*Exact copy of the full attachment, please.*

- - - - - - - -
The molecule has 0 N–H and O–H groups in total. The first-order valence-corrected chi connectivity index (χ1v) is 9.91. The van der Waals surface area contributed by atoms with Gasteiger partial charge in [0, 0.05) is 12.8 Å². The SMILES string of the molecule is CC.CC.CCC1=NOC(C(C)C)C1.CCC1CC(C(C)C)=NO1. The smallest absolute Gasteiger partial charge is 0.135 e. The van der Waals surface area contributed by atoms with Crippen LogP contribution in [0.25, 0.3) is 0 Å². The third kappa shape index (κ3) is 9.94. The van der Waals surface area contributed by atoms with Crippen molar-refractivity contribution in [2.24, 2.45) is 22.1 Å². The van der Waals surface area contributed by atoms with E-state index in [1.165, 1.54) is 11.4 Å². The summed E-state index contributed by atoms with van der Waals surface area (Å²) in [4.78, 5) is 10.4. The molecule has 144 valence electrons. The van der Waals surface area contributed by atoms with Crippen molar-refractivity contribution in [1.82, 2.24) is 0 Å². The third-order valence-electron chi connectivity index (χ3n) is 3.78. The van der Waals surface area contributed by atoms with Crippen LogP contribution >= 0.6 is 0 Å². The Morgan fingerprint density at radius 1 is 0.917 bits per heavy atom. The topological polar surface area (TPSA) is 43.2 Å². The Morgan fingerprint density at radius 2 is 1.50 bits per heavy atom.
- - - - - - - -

The molecule has 0 N–H and O–H groups in total. The first-order valence-corrected chi connectivity index (χ1v) is 9.91. The van der Waals surface area contributed by atoms with Gasteiger partial charge in [0, 0.05) is 12.8 Å². The SMILES string of the molecule is CC.CC.CCC1=NOC(C(C)C)C1.CCC1CC(C(C)C)=NO1. The smallest absolute Gasteiger partial charge is 0.135 e. The van der Waals surface area contributed by atoms with Crippen LogP contribution in [0.25, 0.3) is 0 Å². The third kappa shape index (κ3) is 9.94. The van der Waals surface area contributed by atoms with Crippen molar-refractivity contribution in [2.24, 2.45) is 22.1 Å². The van der Waals surface area contributed by atoms with E-state index in [1.165, 1.54) is 11.4 Å². The summed E-state index contributed by atoms with van der Waals surface area (Å²) in [4.78, 5) is 10.4. The molecule has 144 valence electrons. The van der Waals surface area contributed by atoms with Crippen molar-refractivity contribution in [1.82, 2.24) is 0 Å². The third-order valence-electron chi connectivity index (χ3n) is 3.78. The van der Waals surface area contributed by atoms with Crippen LogP contribution >= 0.6 is 0 Å². The Morgan fingerprint density at radius 1 is 0.917 bits per heavy atom. The topological polar surface area (TPSA) is 43.2 Å². The Morgan fingerprint density at radius 2 is 1.50 bits per heavy atom.